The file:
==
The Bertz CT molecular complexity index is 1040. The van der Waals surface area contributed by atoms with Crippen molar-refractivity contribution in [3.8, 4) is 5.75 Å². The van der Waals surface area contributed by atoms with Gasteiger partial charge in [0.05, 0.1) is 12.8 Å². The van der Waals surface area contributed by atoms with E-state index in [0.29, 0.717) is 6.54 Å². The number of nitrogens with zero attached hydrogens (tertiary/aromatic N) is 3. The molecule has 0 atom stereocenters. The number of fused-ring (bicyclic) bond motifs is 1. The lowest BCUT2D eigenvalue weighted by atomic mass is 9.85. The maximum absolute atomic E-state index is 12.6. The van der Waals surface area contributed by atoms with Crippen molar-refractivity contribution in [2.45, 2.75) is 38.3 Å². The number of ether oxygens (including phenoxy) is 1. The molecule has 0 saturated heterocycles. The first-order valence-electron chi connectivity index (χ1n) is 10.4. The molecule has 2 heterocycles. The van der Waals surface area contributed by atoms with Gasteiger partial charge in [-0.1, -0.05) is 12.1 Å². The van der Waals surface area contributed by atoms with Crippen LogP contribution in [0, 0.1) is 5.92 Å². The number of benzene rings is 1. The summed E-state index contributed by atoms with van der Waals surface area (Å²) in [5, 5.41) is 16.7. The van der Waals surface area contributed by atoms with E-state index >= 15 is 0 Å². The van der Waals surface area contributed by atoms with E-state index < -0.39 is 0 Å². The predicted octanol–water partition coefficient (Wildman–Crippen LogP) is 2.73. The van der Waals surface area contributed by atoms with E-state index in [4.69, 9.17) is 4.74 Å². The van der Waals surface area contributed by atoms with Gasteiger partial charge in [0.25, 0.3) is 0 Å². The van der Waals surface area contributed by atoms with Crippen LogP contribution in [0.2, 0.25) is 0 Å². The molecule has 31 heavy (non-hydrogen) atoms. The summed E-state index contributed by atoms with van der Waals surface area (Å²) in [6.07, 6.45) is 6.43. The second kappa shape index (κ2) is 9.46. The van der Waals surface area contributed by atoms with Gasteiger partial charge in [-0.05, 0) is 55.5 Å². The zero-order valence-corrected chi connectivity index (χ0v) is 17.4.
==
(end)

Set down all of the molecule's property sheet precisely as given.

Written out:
The Bertz CT molecular complexity index is 1040. The van der Waals surface area contributed by atoms with Crippen molar-refractivity contribution in [3.8, 4) is 5.75 Å². The van der Waals surface area contributed by atoms with Gasteiger partial charge in [0.05, 0.1) is 12.8 Å². The van der Waals surface area contributed by atoms with E-state index in [0.29, 0.717) is 6.54 Å². The number of nitrogens with zero attached hydrogens (tertiary/aromatic N) is 3. The molecule has 0 atom stereocenters. The number of fused-ring (bicyclic) bond motifs is 1. The lowest BCUT2D eigenvalue weighted by atomic mass is 9.85. The maximum absolute atomic E-state index is 12.6. The van der Waals surface area contributed by atoms with Crippen molar-refractivity contribution in [2.45, 2.75) is 38.3 Å². The number of ether oxygens (including phenoxy) is 1. The molecule has 0 saturated heterocycles. The first-order valence-electron chi connectivity index (χ1n) is 10.4. The molecule has 2 heterocycles. The van der Waals surface area contributed by atoms with Gasteiger partial charge in [-0.1, -0.05) is 12.1 Å². The van der Waals surface area contributed by atoms with Crippen LogP contribution in [0, 0.1) is 5.92 Å². The number of benzene rings is 1. The summed E-state index contributed by atoms with van der Waals surface area (Å²) in [5, 5.41) is 16.7. The van der Waals surface area contributed by atoms with E-state index >= 15 is 0 Å². The van der Waals surface area contributed by atoms with E-state index < -0.39 is 0 Å². The predicted octanol–water partition coefficient (Wildman–Crippen LogP) is 2.73. The van der Waals surface area contributed by atoms with E-state index in [4.69, 9.17) is 4.74 Å². The van der Waals surface area contributed by atoms with Gasteiger partial charge in [0.25, 0.3) is 0 Å². The van der Waals surface area contributed by atoms with Crippen LogP contribution in [0.2, 0.25) is 0 Å². The molecule has 31 heavy (non-hydrogen) atoms. The summed E-state index contributed by atoms with van der Waals surface area (Å²) in [6.07, 6.45) is 6.43. The second kappa shape index (κ2) is 9.46. The van der Waals surface area contributed by atoms with Gasteiger partial charge in [-0.05, 0) is 55.5 Å². The zero-order valence-corrected chi connectivity index (χ0v) is 17.4.